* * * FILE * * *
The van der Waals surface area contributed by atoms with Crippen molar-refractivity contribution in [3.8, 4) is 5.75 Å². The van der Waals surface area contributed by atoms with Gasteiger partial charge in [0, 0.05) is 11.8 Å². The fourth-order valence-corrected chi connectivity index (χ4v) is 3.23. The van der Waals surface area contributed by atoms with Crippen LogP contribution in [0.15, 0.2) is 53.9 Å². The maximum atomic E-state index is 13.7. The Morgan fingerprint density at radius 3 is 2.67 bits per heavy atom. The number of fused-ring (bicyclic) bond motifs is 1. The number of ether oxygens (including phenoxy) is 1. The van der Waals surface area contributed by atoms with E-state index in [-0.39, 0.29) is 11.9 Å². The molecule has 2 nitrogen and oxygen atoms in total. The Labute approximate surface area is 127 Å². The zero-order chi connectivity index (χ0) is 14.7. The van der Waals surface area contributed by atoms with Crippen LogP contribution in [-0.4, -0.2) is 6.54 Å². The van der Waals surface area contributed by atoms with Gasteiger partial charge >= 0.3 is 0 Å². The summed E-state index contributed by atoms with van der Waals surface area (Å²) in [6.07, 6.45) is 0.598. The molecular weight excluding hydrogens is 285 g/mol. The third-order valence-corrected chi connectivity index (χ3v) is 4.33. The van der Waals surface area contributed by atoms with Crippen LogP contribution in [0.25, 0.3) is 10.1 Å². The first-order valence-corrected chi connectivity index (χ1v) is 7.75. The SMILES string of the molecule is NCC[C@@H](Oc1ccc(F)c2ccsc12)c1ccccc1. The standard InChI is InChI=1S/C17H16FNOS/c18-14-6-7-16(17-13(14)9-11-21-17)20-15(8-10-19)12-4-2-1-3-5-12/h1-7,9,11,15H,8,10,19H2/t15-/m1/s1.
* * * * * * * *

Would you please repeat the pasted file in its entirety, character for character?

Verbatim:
The van der Waals surface area contributed by atoms with Crippen molar-refractivity contribution in [3.8, 4) is 5.75 Å². The van der Waals surface area contributed by atoms with Gasteiger partial charge in [0, 0.05) is 11.8 Å². The fourth-order valence-corrected chi connectivity index (χ4v) is 3.23. The van der Waals surface area contributed by atoms with Crippen LogP contribution in [0.15, 0.2) is 53.9 Å². The maximum atomic E-state index is 13.7. The Morgan fingerprint density at radius 3 is 2.67 bits per heavy atom. The number of fused-ring (bicyclic) bond motifs is 1. The number of ether oxygens (including phenoxy) is 1. The van der Waals surface area contributed by atoms with E-state index in [-0.39, 0.29) is 11.9 Å². The molecule has 2 nitrogen and oxygen atoms in total. The Labute approximate surface area is 127 Å². The zero-order chi connectivity index (χ0) is 14.7. The van der Waals surface area contributed by atoms with Crippen LogP contribution in [-0.4, -0.2) is 6.54 Å². The van der Waals surface area contributed by atoms with Gasteiger partial charge >= 0.3 is 0 Å². The summed E-state index contributed by atoms with van der Waals surface area (Å²) in [6.07, 6.45) is 0.598. The molecular weight excluding hydrogens is 285 g/mol. The third-order valence-corrected chi connectivity index (χ3v) is 4.33. The van der Waals surface area contributed by atoms with Crippen LogP contribution in [0.25, 0.3) is 10.1 Å². The first-order valence-corrected chi connectivity index (χ1v) is 7.75. The SMILES string of the molecule is NCC[C@@H](Oc1ccc(F)c2ccsc12)c1ccccc1. The standard InChI is InChI=1S/C17H16FNOS/c18-14-6-7-16(17-13(14)9-11-21-17)20-15(8-10-19)12-4-2-1-3-5-12/h1-7,9,11,15H,8,10,19H2/t15-/m1/s1.